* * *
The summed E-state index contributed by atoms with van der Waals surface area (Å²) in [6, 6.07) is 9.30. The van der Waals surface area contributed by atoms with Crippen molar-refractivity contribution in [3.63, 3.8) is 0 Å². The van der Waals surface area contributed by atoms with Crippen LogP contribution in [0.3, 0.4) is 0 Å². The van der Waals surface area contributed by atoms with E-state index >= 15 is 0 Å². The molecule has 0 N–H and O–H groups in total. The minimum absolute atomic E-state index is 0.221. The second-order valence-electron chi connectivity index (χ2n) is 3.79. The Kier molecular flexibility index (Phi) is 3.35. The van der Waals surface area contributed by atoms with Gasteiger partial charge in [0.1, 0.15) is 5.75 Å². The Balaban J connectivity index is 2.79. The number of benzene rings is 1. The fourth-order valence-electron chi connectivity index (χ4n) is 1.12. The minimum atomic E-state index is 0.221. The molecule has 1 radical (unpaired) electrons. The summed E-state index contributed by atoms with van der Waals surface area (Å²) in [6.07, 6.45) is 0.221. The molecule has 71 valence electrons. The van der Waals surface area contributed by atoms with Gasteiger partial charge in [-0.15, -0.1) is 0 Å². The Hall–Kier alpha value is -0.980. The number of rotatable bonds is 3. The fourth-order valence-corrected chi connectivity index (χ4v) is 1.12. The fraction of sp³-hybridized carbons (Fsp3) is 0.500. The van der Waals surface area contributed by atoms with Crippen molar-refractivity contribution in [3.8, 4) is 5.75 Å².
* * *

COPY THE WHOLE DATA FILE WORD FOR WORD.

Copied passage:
The summed E-state index contributed by atoms with van der Waals surface area (Å²) in [6, 6.07) is 9.30. The van der Waals surface area contributed by atoms with Crippen molar-refractivity contribution in [3.63, 3.8) is 0 Å². The van der Waals surface area contributed by atoms with Crippen LogP contribution in [0.3, 0.4) is 0 Å². The van der Waals surface area contributed by atoms with E-state index >= 15 is 0 Å². The molecule has 0 N–H and O–H groups in total. The minimum absolute atomic E-state index is 0.221. The second-order valence-electron chi connectivity index (χ2n) is 3.79. The Kier molecular flexibility index (Phi) is 3.35. The van der Waals surface area contributed by atoms with Gasteiger partial charge in [0.1, 0.15) is 5.75 Å². The Balaban J connectivity index is 2.79. The number of benzene rings is 1. The fourth-order valence-electron chi connectivity index (χ4n) is 1.12. The minimum atomic E-state index is 0.221. The molecule has 1 radical (unpaired) electrons. The summed E-state index contributed by atoms with van der Waals surface area (Å²) in [6.07, 6.45) is 0.221. The molecule has 71 valence electrons. The van der Waals surface area contributed by atoms with Gasteiger partial charge in [-0.15, -0.1) is 0 Å². The Hall–Kier alpha value is -0.980. The number of rotatable bonds is 3. The fourth-order valence-corrected chi connectivity index (χ4v) is 1.12. The fraction of sp³-hybridized carbons (Fsp3) is 0.500. The van der Waals surface area contributed by atoms with Crippen molar-refractivity contribution in [3.8, 4) is 5.75 Å².